The test is performed in the following manner: disperse 5 grams of solid salt in cc. of distilled water in a 500 cc. Erlenmeyer flask and add 45 grams of U. S. P. light mineral oil dyed to a deep shade of red with an oil soluble dye. The stoppered flask is set on the above shaker, shaken for 60 seconds at R. P. M. After agitation is stopped the dispersion is examined visually in a good light. A well dispersed oil will show no distinguishable droplets of oil. Any drops due to its color and the difference in the index of refraction between the oil, and waterare easilydistinguished even if minute.

If no drops are distinguishable; the dispersion is complete. The flask is allowedftd rest for 1 hour. Inorder for-the salt to have adequate emulsifying properties, it should show a complete dispersion. No droplets are to be distinguishable after resting for 20' minutes and preferably 30 minutes.

It has been found that if it is so stable for 30 minutes, it is a stable emulsion and will remain stable for 1 hour or more, and'if so stable it is termed a stable emulsion and the compound is suitable for our purpose.

We term those compounds which do not give such stable dispersions non-emulsifying or unstable emulsionforming compounds, and those which do' givesuch stable emulsion emulsifying or stable emulsion-forming compounds.

We have also found that the salts which have the above desirable frothing and emulsifying action will also, when dispersed in distilled water, have a surface tension of 40 dynes/cm. or less and preferably less than 35 dynes/cm. and are then good surface tension depressants, i. e., good wetting agents. The surface tension tests are made by dispersing .1 gram of the salt in 100 cc. distilled water. If the material does not completely disperse, the clear liquid is removed and tested on a de Nouy Tensiometer.

In practical laundering operations, no one reagent in the prior art has the balanced properties. for good wetting, foam stability, emulsifying stability and detergency action required for practical operation. It has always been necessary to compound enough of such agents to get a balanced formulation. It is therefore a matter of considerable surprise and entirely unexpected to find them all in certain salts of certain alkyl acid esters and thatv such compounds have in balance the requisite frothing, emulsifying and wetting action.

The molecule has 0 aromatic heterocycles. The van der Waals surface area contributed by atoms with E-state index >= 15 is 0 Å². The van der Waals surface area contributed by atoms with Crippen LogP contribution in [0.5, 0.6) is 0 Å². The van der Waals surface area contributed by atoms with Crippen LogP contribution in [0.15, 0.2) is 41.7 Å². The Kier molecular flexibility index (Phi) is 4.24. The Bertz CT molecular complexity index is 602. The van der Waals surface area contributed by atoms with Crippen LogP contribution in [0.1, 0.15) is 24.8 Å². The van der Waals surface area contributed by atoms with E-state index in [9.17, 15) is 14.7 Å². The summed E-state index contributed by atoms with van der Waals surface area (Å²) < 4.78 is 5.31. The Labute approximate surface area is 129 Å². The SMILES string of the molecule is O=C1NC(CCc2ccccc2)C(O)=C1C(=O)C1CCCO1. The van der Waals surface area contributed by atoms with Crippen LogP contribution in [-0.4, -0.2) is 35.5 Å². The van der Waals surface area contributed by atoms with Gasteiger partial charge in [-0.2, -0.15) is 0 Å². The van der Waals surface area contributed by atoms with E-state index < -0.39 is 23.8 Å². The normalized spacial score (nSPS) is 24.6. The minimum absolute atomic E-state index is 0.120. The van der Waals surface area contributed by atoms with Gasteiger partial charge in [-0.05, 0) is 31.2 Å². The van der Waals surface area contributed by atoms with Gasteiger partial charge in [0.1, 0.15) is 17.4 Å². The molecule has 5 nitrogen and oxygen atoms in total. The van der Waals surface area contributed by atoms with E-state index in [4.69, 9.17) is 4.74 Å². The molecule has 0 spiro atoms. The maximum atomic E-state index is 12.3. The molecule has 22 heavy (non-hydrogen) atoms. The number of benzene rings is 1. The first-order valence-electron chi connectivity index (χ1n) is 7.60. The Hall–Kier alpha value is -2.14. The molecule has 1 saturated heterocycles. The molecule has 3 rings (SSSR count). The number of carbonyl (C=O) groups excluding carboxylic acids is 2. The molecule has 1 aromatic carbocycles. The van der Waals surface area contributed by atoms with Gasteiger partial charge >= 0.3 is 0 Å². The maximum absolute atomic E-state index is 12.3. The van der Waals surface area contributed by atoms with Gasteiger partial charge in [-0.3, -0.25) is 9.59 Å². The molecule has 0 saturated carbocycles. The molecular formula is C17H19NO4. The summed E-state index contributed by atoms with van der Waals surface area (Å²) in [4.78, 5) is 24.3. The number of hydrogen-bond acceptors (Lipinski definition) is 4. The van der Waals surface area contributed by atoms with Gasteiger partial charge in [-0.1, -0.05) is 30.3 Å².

In the following tables are given the characteristics of,

a number of these salts which we have found effective when tested according to the above procedures. For comparison we also tabulate similar salts of other phosphoric acid esters.

TABLE I Salt J.Diethanolamine salt of mono and di n-propyl ortho-phosphoric acid; pale amber liquid; .05 gram dispersible in 100 cc. water.

Salt 2.2-amino-2-methyl-1-propanol salt of mono and di n-propyl ortho-phosphoric acid; clearx stiff paste; .05 gram dispersible in 100 cc. water.

Salt 3.Amm0nia salt of mono and di n-butyl orthophosphoric acid; light amber paste; .05 gram dispersible in 100 cc. water.

Salt 4.Diethanolamine salt of mono and di n-butyl ortho-phosphoric acid; clear viscous liquid; .05 gramdispersible in 100 cc. water.

Salt 5.Ethylene diamine salt of mono and di n-butyl ortho-phosphoric acid; ivory paste; .05 gram dispersible in 100 cc. water.

Salt 6.-2-amino-2-methyl-l-propanol salt of mono and di n-hexyl ortho-phosphoric acid; .05 gram dispersible in 100 cc. water.

Salt 7 .-Sodium salt of mono and di cyclohexyl orthophosphoric acid; white waxy solid; .05 gram dispersible in 100 cc. water.